|I'm very nervous about the presentation, I'm not sure if I can go through with it. It's days away and already my palms are sweaty and I have butterflies in my stomach. How can I cope with these nerves?|
|Are there any practical techniques I can use to control my nerves on the day of the presentation?|
I'm very nervous about the presentation, I'm not sure if I can go through with it. It's days away and already my palms are sweaty and I have butterflies in my stomach. How can I cope with these nerves?
First, this is normal. Research shows that public speaking is one of people's greatest fears, but while a little nervousness can give an 'edge' to your presentation, you'll have difficulty delivering an effective message if you're shaking all over and your tongue is stuck to the roof of your mouth!
So how do you overcome the fear? The most effective way is through preparation and practice. Understand your subject, know how to use your equipment and check that it's functioning properly, and rehearse until you’re comfortable.
Joining a public speaking organization such as Toastmasters, or completing a public speaking course will also do wondersfor your confidence. There are specialist companies offering training in use of presentation equipment.
Here are some tips which may also improve your confidence:
- See yourself as helpful. You have something extremely valuable to give an audience. That something may be entertainment -- a presentation of humorous anecdotes and visuals that leave people with a good feeling. Or it may be information -- facts, figures, details and explanations of new ideas, plans, proposals, or products. Naturally, if you hold negative attitudes about making presentations, this idea about helping an audience seems like nonsense. But put yourself in your audience’s place and consider their motivations. They may need better products or more effective sales programs or improved sales. If your presentation tells them how to get what they want, you’re doing them a favor. Even if your productor plan isn’t the right one for them, that information is still helpful. And that means you’re helpful. So see yourself this way.
- See yourself as prepared. There’s no better way to get yourself in the right frame of mind for a presentation than to rehearse. Confidence and competence come with practice. Rehearse over and over until you’re familiar and comfortable with your material.
- See yourself as in control. When you’re in control, you’re confident. You’re in charge and you call the shots. Preparation is a key element in achieving this level of confidence.
You're in control if:
- you know what you want to accomplish
- you know how to appeal to your audience's motivations
- you know how to write your script, assemble your visuals, and operate your equipment
In fact, every decision that you make and every act that you engage in gives you another measure of control. Remember that. Dwell on that. It's the most powerful confidence-builder you can use.
Yes. They range from meditation techniques through to what you eat before your presentation. Everyone is different so it's a matter of finding what works for you.
One tip that seems to work for everyone is to regulate your breathing. Slow, deep breathing exercises will slow down your heartbeat, reduce the release of adrenaline and help you to feel more relaxed. You should start working on breathing slowly about one hour before you are due to present and take deep breaths when you feel nervous, during natural pauses in your presentation.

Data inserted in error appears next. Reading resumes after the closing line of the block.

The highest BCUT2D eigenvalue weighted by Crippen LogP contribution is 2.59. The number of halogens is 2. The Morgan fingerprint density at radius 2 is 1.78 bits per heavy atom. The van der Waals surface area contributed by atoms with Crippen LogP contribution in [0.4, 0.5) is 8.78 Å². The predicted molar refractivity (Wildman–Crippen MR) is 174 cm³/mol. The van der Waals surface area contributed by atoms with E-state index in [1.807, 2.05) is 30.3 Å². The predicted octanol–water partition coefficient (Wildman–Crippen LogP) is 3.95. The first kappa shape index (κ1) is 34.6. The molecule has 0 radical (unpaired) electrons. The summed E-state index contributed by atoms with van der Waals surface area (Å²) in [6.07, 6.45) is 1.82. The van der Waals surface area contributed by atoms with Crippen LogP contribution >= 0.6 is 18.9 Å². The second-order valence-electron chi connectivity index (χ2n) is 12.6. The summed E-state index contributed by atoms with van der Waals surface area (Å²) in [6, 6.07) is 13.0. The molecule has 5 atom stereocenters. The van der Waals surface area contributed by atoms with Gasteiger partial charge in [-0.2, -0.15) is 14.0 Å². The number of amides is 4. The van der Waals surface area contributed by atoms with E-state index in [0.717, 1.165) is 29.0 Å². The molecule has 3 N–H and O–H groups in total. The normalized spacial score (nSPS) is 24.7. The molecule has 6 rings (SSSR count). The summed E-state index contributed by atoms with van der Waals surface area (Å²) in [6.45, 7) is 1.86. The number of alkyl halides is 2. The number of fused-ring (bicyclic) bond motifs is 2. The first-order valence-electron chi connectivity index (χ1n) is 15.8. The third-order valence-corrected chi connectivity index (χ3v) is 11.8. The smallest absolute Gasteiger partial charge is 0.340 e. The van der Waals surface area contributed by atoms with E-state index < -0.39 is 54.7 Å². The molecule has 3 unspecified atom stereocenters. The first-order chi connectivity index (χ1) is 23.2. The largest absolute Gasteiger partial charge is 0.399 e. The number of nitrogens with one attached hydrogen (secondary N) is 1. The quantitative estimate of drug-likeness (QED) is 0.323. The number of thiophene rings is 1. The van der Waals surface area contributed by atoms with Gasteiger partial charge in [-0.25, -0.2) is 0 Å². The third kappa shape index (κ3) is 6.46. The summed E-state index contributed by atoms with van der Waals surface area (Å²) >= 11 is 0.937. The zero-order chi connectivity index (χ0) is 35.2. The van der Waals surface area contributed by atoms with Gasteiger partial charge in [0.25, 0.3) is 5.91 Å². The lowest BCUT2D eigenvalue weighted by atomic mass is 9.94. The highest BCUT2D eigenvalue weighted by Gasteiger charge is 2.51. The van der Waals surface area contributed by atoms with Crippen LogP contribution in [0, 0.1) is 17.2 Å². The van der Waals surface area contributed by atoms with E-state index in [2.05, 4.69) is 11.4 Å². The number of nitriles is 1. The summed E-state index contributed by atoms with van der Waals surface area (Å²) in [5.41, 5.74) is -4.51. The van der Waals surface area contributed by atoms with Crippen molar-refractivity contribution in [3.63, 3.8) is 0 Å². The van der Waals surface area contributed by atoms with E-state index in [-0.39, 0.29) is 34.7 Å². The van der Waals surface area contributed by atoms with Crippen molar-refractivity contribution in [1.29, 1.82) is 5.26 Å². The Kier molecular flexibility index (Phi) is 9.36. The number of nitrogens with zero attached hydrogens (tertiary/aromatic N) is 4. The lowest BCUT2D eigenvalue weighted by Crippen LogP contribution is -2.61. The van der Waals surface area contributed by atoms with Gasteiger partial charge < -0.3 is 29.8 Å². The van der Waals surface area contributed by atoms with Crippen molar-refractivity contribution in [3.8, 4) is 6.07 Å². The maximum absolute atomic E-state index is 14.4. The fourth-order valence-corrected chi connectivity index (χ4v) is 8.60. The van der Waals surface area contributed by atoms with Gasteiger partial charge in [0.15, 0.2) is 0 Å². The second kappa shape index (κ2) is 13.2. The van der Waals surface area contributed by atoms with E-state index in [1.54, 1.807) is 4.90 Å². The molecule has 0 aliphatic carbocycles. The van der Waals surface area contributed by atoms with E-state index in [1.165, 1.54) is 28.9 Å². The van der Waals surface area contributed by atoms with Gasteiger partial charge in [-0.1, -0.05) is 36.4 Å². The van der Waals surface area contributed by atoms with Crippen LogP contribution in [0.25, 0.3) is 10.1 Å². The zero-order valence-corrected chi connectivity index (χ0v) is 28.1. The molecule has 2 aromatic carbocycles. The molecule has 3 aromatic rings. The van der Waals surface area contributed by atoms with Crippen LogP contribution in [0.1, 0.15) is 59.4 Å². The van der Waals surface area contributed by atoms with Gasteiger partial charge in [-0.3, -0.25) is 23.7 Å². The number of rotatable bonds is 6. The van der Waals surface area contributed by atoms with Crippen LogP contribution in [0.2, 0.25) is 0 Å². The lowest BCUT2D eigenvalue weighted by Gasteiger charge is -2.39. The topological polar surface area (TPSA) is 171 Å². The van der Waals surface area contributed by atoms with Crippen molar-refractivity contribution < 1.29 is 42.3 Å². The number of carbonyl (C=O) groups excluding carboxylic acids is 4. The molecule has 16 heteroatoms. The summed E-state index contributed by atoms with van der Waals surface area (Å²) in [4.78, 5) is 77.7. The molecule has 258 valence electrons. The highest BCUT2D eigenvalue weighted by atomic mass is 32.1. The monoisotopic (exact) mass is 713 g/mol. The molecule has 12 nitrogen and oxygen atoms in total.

Other ideas include practicing yoga or other relaxation techniques (there are hundreds of classes available in every capital city for yoga, Zen, meditation and other relaxation techniques). These will also help you control your breathing and achieve a more relaxed state of mind. Laughter is also a great help, so if you confidently introduce a humorous story (which relates to the topic and is not likely to offend anyone in the audience) near the start of your talk, do so. This way you will feel more relaxed and so your audience will be more receptive.
One popular and successful technique, often employed by nervous sports people, is visualization. Use your imagination to visualize yourself on stage making a successful presentation. Imagination is a powerful tool which can be used to create negative or positive images in your mind. Choose positive, successful images of yourself in a winning situation and you'll feel more positive and therefore, less nervous.
Be careful of what you eat and drink prior to the presentation. Soft drink and dairy food will make your mouth feel dry and ice will tighten your throat. Coffee or tea will make you more nervous, while drugs and alcohol will prevent you from thinking clearly. It's best to stick to light foods before the presentation and to sip tepid water with a dash of lemon juice, which will help keep your throat clear.
During your rehearsals, ask someone to check for any nervous habits, such as jangling spare change in your pocket. You'll need to combat these nervous habits as they can distract your audience and detract from your message.
During your presentation, aim to start confidently, speak clearly and slowly (around 150 words a minute is best, if in doubt, time yourself during rehearsals and adjust accordingly, keeping in mind that you'll speak more quickly when you’re nervous.), smile (where appropriate), make eye contact with audience members and use a warm vocal tone (around the middle of your range, i.e., between your deepest voice and your highest. If in doubt, a deeper tone will be perceived as more authoritative).
Wear conservative clothing, clean shoes and be well groomed. This may seem strange, but if you’re well groomed and well dressed, people will not be distracted by your clothes and will be more inclined to take you seriously.
Make sure you stick to your stated time limit, and incorporate some time at the end of your presentation for audience questions.